The Australian Institute of Health and Welfare (AIHW) has identified injury as a leading cause of premature death amongst Indigenous Australians, particularly amongst those aged 1-34 years of age.
“The Australasian Injury Prevention Network (AIPN) acknowledges this report, which shows that there are clear differences between the health of Indigenous and non-Indigenous people in Australia, especially in relation to injury. The difference in life expectancy is estimated to be between 10 and 12 years” said Associate Professor Kerrianne Watt, President, AIPN.
“Death from injury is tragic and preventable. When someone dies from an injury, their lifespan is cut short prematurely. We describe this as years of life lost. The Australian Burden of Disease Study: fatal burden of disease in Aboriginal and Torres Strait Islander people 2010 found that there are 404 deaths from injury among the Indigenous population every year. This results in 21 000 years of life lost every year in the Indigenous population in Australia, from injury”, added Associate Professor Watt.
“We know that Indigenous Australians are three times more likely to die and twice as likely to be hospitalised as a result of injury than non-Indigenous Australians, and the AIHW study identifies injury as one of the health conditions that we can make the biggest difference in closing this gap” added Associate Professor Watt.
“We need a concentrated effort across all levels of government to address this issue, and develop culturally specific injury prevention programs for Indigenous Australians”.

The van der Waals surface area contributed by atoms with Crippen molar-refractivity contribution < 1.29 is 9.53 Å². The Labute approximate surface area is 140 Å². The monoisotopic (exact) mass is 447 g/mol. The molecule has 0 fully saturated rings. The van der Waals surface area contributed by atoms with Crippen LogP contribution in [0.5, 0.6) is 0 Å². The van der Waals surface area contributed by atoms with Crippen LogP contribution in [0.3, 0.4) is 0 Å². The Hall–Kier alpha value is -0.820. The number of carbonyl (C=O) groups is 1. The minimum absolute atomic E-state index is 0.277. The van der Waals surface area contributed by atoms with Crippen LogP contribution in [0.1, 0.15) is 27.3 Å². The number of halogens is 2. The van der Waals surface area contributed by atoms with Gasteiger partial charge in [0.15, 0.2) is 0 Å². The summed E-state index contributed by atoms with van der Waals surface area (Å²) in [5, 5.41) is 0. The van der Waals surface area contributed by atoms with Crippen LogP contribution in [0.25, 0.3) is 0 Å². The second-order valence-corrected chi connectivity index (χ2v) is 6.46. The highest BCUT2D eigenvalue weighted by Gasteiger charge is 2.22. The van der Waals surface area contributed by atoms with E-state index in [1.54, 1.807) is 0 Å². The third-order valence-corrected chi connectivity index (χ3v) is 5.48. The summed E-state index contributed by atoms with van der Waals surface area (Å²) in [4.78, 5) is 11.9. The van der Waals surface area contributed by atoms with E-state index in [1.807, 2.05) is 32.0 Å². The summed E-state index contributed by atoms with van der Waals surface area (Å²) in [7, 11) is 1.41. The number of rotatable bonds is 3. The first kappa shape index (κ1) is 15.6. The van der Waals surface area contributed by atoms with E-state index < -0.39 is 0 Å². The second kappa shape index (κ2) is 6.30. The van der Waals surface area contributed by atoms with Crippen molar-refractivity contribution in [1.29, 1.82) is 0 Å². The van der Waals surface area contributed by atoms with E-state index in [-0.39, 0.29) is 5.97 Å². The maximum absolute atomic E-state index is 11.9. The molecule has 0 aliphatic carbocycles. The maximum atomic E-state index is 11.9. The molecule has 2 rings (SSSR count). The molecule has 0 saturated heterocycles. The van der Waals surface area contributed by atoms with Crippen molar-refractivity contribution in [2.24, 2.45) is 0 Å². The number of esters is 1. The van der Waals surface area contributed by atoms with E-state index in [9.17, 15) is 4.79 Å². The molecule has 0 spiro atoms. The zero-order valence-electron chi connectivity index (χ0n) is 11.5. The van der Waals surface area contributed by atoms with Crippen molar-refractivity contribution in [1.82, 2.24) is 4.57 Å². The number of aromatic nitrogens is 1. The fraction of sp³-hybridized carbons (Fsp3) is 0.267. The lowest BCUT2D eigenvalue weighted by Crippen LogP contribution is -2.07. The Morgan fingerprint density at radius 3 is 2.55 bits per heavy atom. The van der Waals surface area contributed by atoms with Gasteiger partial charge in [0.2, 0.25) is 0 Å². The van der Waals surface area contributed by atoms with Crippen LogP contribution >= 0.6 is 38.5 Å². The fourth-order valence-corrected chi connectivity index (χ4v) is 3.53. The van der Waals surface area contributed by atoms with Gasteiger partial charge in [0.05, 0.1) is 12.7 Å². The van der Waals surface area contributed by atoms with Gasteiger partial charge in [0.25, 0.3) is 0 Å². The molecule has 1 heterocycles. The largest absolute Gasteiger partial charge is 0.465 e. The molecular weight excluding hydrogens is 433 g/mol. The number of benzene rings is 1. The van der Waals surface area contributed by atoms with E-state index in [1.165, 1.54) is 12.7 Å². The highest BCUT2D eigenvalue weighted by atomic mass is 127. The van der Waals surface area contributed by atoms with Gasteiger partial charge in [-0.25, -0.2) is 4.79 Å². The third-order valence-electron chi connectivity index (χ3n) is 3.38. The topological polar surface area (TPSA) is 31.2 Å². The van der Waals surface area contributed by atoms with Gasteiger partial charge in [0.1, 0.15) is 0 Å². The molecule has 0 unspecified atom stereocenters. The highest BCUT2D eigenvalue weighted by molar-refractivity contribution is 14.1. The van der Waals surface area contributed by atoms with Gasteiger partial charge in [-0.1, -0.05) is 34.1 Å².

“The cost of injury deaths among Indigenous people includes loss of life, and also deep grieving for family and community members, ; costs of hospitalisation and to the health system; as well as the unseen costs of injury that are more difficult to measure, yet have a ripple effect throughout communities” added Associate Professor Watt.
According to Professor Kathy Clapham, Director of the Woolyungah Indigenous Centre at the University of Wollongong, and also a member of the AIPN, the Australian population has benefited over many years from injury prevention programs but the Indigenous population seems to have been left behind. “Whether it is injury from intentional causes, such as violence and suicide, or injury from unintentional causes, such as burns, poisoning and road traffic crashes, these rates are unacceptably high, particularly when we are talking about children and young people under 34 years of age. We need to work with Indigenous communities to develop targeted programs which are culturally effective to reduce these high rates of injury”, she said.
“Who within Government is responsible for addressing injury prevention in Indigenous Australians, and how much money is being committed to support this area? We have seen injury prevention and safety promotion services cut throughout Australia, particularly within preventative health program areas, so is Indigenous health just another area to be cut during the upcoming Federal budget?” questioned Associate Professor Watt.
The AIHW report recommended that more can be done to reduce Indigenous deaths, but that efforts should primarily focus on prevention as well as management of existing health conditions. “Without increasing attention to prevention, deaths and disability from serious injury will continue to rise in the Indigenous population”, Associate Professor Watt said.
A more comprehensive report on the burden of disease for Aboriginal and Torres Strait Islander people will be released in 2016, covering fatal and non-fatal burden for specific causes, as well as the burden attributable to selected health risk factors.